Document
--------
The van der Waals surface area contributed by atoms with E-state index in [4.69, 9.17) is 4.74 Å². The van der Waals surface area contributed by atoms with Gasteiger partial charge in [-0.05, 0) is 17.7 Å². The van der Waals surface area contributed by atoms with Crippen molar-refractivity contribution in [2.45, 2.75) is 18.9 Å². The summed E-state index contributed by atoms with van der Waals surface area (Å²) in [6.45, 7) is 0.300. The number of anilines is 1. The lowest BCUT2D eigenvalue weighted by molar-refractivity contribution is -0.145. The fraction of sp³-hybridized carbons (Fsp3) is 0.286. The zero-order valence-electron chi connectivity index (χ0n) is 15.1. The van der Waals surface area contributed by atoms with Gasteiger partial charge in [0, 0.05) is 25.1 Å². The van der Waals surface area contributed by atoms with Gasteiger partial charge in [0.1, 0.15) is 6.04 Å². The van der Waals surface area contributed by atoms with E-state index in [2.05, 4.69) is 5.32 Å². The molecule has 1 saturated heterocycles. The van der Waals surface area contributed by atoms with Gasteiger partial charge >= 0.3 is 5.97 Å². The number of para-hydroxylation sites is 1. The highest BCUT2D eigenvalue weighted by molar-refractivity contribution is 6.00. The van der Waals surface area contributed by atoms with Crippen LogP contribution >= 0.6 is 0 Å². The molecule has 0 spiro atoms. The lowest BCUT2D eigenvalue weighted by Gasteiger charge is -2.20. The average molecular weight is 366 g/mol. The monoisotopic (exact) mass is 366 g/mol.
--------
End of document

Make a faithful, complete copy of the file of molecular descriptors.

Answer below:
The van der Waals surface area contributed by atoms with E-state index in [4.69, 9.17) is 4.74 Å². The van der Waals surface area contributed by atoms with Gasteiger partial charge in [-0.05, 0) is 17.7 Å². The van der Waals surface area contributed by atoms with Crippen molar-refractivity contribution in [2.45, 2.75) is 18.9 Å². The summed E-state index contributed by atoms with van der Waals surface area (Å²) in [6.45, 7) is 0.300. The number of anilines is 1. The lowest BCUT2D eigenvalue weighted by molar-refractivity contribution is -0.145. The fraction of sp³-hybridized carbons (Fsp3) is 0.286. The zero-order valence-electron chi connectivity index (χ0n) is 15.1. The van der Waals surface area contributed by atoms with Gasteiger partial charge in [0, 0.05) is 25.1 Å². The van der Waals surface area contributed by atoms with Gasteiger partial charge in [0.1, 0.15) is 6.04 Å². The van der Waals surface area contributed by atoms with E-state index in [2.05, 4.69) is 5.32 Å². The molecule has 1 saturated heterocycles. The van der Waals surface area contributed by atoms with Gasteiger partial charge >= 0.3 is 5.97 Å². The number of para-hydroxylation sites is 1. The highest BCUT2D eigenvalue weighted by molar-refractivity contribution is 6.00. The van der Waals surface area contributed by atoms with Crippen LogP contribution >= 0.6 is 0 Å². The molecule has 0 spiro atoms. The lowest BCUT2D eigenvalue weighted by Gasteiger charge is -2.20. The average molecular weight is 366 g/mol. The monoisotopic (exact) mass is 366 g/mol.